The following day was jam-packed! It was an early start for some, with a few eager campers up as early as 4am. The morning kicked off with a visit from the Feature Creatures gang, who showed off some creepy crawlies, snakes, lizards, turtles and even a baby crocodile! The kids loved it – I think there were a few companions who were taken out of their comfort zone around the animals rather than the kids! There was hardly enough time to have some morning tea before the team from Drumability arrived to run a bongo session with our campers. That afternoon we packed up and embarked on an exciting trip out to Cook and Phillip Pool in the city. The campers absolutely loved the water and we even had one child who went swimming for the first time in their life. Once we returned, Andrew’s alumni Miki Williams taught the kids some new moves in her Dancability session, which was perfect preparation for the disco that evening! The disco was lit – certainly a good way to ensure that the dance floor of the Highlander was put to good use even in the summer!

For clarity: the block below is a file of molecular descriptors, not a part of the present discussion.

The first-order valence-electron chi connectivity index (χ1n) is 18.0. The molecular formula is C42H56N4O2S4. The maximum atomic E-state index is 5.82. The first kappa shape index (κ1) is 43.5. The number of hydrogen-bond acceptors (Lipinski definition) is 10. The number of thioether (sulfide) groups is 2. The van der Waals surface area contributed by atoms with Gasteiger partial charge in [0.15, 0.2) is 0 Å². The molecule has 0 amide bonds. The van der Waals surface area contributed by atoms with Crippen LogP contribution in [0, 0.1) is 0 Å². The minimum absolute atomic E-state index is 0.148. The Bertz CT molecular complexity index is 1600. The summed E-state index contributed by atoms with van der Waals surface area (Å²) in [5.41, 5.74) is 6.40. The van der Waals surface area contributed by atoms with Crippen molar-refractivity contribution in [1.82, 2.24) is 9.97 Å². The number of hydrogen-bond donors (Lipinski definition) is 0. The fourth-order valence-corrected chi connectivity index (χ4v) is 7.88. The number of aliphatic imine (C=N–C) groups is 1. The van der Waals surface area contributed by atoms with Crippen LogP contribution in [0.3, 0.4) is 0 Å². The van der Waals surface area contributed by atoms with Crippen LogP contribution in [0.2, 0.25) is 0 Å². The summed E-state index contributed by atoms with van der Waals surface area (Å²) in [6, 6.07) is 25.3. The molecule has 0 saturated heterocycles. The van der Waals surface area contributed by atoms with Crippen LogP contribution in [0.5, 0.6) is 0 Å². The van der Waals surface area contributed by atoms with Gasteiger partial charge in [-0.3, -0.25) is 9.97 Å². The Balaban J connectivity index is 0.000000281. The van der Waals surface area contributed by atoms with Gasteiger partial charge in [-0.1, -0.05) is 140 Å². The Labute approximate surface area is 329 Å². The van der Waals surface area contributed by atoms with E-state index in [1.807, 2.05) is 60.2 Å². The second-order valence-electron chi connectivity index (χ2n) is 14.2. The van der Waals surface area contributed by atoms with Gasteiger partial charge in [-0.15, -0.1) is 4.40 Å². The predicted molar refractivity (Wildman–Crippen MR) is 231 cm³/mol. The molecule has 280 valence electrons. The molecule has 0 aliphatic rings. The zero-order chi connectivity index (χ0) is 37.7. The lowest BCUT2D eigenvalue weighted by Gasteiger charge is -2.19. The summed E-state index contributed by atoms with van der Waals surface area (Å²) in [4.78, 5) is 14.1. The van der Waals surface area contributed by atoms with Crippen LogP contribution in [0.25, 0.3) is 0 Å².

Day three kicked off with some free time where the kids could enjoy craft, a jam session in the music room or even take a golf buggy around for a spin on the oval! We then headed off on another excursion, this time out to Manly Beach. Despite whether conditions that predicted it to be stormy, we had some incredible luck with a blue-sky day. The kids were sent off in small boats and sailed around the harbour with the help of the gang from Sailability. This was a real treat for many of the campers, some of whom had never been in a boat before, or hailed from rural Australia and hadn’t experienced the sea. After a big day at the beach, there were many volunteers and campers taking the bus ride home as an opportunity for a bit of shut eye. Upon return, a science show was set up where the campers could perform various experiments such as making their own slime or provoking volcanos to erupt. After this, we decorated cookies and parked up in the common room for a big screening of the movie Moana.